Want to Lose Weight? Mindfulness Could Be the Key


There are many factors that come into play when considering why you or someone you know may be overweight. Unhealthy lifestyle choices like smoking or not getting enough sleep can contribute to a high body weight, while medical conditions such as diabetes and high blood pressure can enable obesity as well. Of course, the most well-known factors for maintaining a healthy body weight involve getting enough exercise and regularly consuming a healthy diet. Apart from all of these, however, there’s one factor that is often overlooked when it comes to weight loss: the brain. Although it’s not widely understood, mental health issues such as depression have been linked to weight gain. This causes some to ask: could it be possible that the opposite is true as well? In other words, is a positive, in-the-moment mental outlook linked to lower body weight? A new study says it’s possible.

Mindful People Have Lower Body Weights

According to the new study, published last month in the International Journal of Behavioral Medicine, mindfulness could play a large role in weight loss. Due to the evolutionary history of humans, the researchers conducting the study believe that the brain directs us to eat as much as we can. This is due to a deep concern that we may not know when we’ll be eating next. Because early humans exerted so much energy hunting, our brains are also designed to encourage rest when possible, which causes us to often feel averse to exercise. What this all boils down to, researchers say, is that we must mentally fight our basic instincts in order to eat healthier and exercise more. Mindfulness, living in the moment, and paying close attention to our bodies’ signals can help prevent becoming overweight.

To test this hypothesis, researchers studied 394 people with a median age of 47. These participants were given a survey known as the Mindful Attention Awareness Scale, which contains 15 statements such as “I could be experiencing some emotion and not be conscious of it until some time later,” or “I forget a person’s name almost as soon as I’ve been told it for the first time.” Participants answered each statement using a number 1 through 6, where 1 means “almost always” and 6 means “almost never.” After the data was collected, researchers found that people who scored lowly on this test were 34 percent more likely to be obese, in addition to having an average of one pound more belly fat than those who scored highly.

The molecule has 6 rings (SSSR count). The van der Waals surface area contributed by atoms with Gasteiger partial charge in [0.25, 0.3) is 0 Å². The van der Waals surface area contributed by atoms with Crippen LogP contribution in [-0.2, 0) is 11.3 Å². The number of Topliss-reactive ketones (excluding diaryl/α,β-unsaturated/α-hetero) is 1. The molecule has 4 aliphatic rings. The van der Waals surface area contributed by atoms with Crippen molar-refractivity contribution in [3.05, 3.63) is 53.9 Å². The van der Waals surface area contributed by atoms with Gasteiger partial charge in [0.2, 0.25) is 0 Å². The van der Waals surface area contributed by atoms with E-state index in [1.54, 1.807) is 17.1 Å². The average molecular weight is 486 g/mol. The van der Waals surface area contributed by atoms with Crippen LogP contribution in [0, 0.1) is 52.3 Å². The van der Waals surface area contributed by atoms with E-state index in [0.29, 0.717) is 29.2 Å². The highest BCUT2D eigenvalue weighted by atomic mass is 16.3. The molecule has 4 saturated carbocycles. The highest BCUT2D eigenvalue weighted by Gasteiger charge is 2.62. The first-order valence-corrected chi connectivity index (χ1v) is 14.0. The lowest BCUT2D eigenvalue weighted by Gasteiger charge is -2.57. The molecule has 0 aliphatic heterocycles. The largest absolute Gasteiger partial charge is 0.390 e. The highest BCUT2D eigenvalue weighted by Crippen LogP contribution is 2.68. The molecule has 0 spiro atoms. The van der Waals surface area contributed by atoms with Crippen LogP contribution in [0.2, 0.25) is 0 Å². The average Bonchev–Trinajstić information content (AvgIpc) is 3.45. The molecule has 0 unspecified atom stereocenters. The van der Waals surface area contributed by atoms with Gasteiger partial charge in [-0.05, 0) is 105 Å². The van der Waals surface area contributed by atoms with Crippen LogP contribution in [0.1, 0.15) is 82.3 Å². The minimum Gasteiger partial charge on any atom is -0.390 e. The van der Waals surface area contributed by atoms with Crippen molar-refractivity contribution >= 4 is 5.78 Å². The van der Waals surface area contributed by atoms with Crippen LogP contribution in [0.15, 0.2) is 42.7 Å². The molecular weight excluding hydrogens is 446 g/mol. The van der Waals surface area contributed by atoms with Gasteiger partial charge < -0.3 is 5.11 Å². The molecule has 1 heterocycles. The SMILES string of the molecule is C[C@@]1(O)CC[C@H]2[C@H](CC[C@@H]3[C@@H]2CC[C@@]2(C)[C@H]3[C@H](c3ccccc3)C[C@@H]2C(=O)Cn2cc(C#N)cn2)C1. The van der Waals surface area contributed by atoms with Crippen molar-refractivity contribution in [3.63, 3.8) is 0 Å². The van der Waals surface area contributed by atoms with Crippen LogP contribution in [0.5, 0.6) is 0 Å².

How Can You Become More Mindful?

When it comes to your diet, you can increase your mindfulness by simply taking a moment to listen to your body before indulging in something like cake, candy or fast food. You’ll probably find that, many times, you do indeed want to eat the unhealthy food you’ve been presented. However, taking a second to ask yourself why you’re choosing to eat unhealthily may make you realize that you actually don’t want to consume the cake, candy, soda or whatever the poor diet choice may be. Just taking a brief moment to consider the impetus behind your impulses may go a long way towards helping you become more mindful, regardless of the outcome. And the more mindful you become, the better chances you’ll have of making the right decisions in the future.

The three main tenets of mindfulness are self awareness, emotion regulation and attention control. Improving these aspects may not only help you watch your waistline, but they could also positively affect personal relationships, decision-making, attitude and many other facets of your life. The path toward becoming more mindful can begin by simply starting to meditate every now and then.

Mindfulness: The Bottom Line

While this study was small, it simply makes sense that being more mindful would be linked to eating more healthily. Taking a moment before impulse eating to try controlling your behavior could go a long way toward eliminating the less healthy foods in your diet. Meditating and analyzing the reasons behind poor lifestyle choices could also set you on the path toward correcting them.

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